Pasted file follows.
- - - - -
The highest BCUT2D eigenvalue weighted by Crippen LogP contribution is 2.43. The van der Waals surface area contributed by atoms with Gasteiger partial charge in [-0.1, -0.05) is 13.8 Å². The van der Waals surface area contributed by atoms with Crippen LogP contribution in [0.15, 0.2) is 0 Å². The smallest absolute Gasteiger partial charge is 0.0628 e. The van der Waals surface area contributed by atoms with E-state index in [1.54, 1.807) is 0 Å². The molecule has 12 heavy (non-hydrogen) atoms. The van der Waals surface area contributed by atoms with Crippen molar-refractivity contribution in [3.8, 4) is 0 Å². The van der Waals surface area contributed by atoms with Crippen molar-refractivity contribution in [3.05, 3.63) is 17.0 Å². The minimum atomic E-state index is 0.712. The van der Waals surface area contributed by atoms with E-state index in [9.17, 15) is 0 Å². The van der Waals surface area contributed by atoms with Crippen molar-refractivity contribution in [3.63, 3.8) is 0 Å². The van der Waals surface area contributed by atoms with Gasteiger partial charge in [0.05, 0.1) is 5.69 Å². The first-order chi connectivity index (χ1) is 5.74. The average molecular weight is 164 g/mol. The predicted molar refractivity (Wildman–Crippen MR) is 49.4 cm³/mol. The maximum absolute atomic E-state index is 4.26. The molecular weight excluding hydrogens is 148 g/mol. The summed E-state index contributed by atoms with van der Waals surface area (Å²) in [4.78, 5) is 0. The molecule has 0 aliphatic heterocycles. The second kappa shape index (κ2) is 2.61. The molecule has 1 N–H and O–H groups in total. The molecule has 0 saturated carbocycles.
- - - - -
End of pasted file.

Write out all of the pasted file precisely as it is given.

The highest BCUT2D eigenvalue weighted by Crippen LogP contribution is 2.43. The van der Waals surface area contributed by atoms with Gasteiger partial charge in [-0.1, -0.05) is 13.8 Å². The van der Waals surface area contributed by atoms with Crippen LogP contribution in [0.15, 0.2) is 0 Å². The smallest absolute Gasteiger partial charge is 0.0628 e. The van der Waals surface area contributed by atoms with E-state index in [1.54, 1.807) is 0 Å². The molecule has 12 heavy (non-hydrogen) atoms. The van der Waals surface area contributed by atoms with Crippen molar-refractivity contribution in [3.8, 4) is 0 Å². The van der Waals surface area contributed by atoms with Crippen molar-refractivity contribution in [3.05, 3.63) is 17.0 Å². The minimum atomic E-state index is 0.712. The van der Waals surface area contributed by atoms with E-state index in [9.17, 15) is 0 Å². The van der Waals surface area contributed by atoms with Crippen molar-refractivity contribution in [3.63, 3.8) is 0 Å². The van der Waals surface area contributed by atoms with Gasteiger partial charge in [0.05, 0.1) is 5.69 Å². The first-order chi connectivity index (χ1) is 5.74. The average molecular weight is 164 g/mol. The predicted molar refractivity (Wildman–Crippen MR) is 49.4 cm³/mol. The maximum absolute atomic E-state index is 4.26. The molecular weight excluding hydrogens is 148 g/mol. The summed E-state index contributed by atoms with van der Waals surface area (Å²) in [4.78, 5) is 0. The molecule has 0 aliphatic heterocycles. The second kappa shape index (κ2) is 2.61. The molecule has 1 N–H and O–H groups in total. The molecule has 0 saturated carbocycles.